PHOENIX (AP) — A jury of eight men and four women has found Jodi Arias guilty of first degree-murder. Jurors had several options as they considered four months of testimony and evidence in the case: first-degree murder, second-degree murder, manslaughter or acquittal.
For first degree murder, jurors had to believe that Travis Alexander’s June 2008 killing at his suburban Phoenix home was a premeditated act. This charge carries a possible death sentence or life in prison.
Prosecutors say Arias began plotting a murder several days in advance and made a road trip to Alexander’s house intending to kill him. They say she stole a gun from her grandparents’ home, removed her license plate to avoid detection and turned off her cellphone while she was in Arizona so law enforcement couldn’t track her. The defense said the killing was self-defense and noted there’s no direct proof she ever brought a gun to Alexander’s home.
Now that she’s been convicted, the trial will continue as the same panel decides whether Arias should get the death penalty.
This “aggravation” phase of the trial will begin at 1 p.m. Thursday. Both sides may call witnesses and show evidence during a mini trial of sorts. If the panel doesn’t find the presence of aggravating factors, the judge dismisses them and sentences Arias to either the rest of her life in prison or life in prison with the possibility of release after 25 years. If jurors find there were aggravating factors, the case moves into a penalty phase. The jury decides whether Arias should be executed or get life in prison. Additional witnesses could be called by both sides. If jurors don’t reach a unanimous agreement on the death penalty, the judge sentences Arias to either the rest of her life in prison or life in prison with the possibility of release after 25 years.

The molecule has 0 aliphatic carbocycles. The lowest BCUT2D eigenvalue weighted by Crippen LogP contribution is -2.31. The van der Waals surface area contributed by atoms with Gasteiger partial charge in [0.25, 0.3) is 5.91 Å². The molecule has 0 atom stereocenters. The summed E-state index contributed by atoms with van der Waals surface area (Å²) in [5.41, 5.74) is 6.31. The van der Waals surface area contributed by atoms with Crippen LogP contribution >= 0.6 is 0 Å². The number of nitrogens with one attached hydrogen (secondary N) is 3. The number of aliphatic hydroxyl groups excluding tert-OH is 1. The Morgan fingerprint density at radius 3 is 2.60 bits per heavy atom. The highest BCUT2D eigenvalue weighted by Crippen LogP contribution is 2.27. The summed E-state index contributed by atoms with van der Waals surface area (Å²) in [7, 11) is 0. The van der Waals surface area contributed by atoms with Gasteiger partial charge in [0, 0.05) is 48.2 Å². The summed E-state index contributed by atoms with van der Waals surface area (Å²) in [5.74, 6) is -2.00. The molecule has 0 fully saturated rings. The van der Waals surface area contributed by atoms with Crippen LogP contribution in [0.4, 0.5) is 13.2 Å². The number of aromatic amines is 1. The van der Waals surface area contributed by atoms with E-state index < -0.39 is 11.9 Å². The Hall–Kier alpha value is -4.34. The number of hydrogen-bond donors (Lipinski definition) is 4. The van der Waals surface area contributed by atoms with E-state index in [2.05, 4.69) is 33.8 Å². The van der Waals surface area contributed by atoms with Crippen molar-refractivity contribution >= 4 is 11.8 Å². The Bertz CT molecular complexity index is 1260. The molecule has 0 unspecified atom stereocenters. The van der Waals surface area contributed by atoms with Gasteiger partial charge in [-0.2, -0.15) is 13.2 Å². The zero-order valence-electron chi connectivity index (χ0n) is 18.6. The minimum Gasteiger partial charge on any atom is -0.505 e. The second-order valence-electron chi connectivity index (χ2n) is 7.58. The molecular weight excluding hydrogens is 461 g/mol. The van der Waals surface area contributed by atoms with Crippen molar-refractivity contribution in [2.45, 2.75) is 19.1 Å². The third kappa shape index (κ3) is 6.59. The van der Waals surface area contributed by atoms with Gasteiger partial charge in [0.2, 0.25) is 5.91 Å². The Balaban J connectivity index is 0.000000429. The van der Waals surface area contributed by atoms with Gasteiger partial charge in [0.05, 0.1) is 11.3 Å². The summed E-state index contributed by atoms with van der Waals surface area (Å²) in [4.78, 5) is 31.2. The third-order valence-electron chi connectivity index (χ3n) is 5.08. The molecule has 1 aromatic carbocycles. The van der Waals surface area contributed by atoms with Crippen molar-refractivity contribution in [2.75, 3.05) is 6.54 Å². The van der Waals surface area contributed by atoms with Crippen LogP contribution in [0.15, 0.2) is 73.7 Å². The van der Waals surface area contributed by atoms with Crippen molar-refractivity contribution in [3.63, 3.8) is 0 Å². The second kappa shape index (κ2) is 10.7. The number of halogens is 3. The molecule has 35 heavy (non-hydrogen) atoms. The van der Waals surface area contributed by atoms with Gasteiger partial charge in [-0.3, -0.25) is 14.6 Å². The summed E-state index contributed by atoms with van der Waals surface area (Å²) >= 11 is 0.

Jurors also had the option of second-degree murder. If jurors thought Arias didn’t premeditate the killing but still intentionally caused the death of Alexander, they could have found her guilty of second-degree murder. The sentencing range for this charge is 10 to 22 years in prison. The 32-year-old Arias already has spent nearly five years in jail.
A conviction on this count would have been a victory for the defense, since it would spare Arias’ life and get her out of prison before she’s 50 years old in a worst-case scenario. Prosecutors say there’s no doubt she committed second-degree murder, but they pushed for first-degree.
If the jury found Arias guilty of either first-degree murder or second-degree murder, but had reasonable doubt as to which one, they could have convicted her of second-degree murder.
If jurors thought Arias didn’t plan the killing in advance, but instead believe the attack occurred upon a sudden quarrel or in the heat of passion after “adequate” provocation from Alexander, they could have convicted Arias of manslaughter. A conviction on this charge would have carried a sentence of seven to 21 years in prison.
If the jury believed Arias killed Alexander in self-defense, it could have found her not guilty of all charges.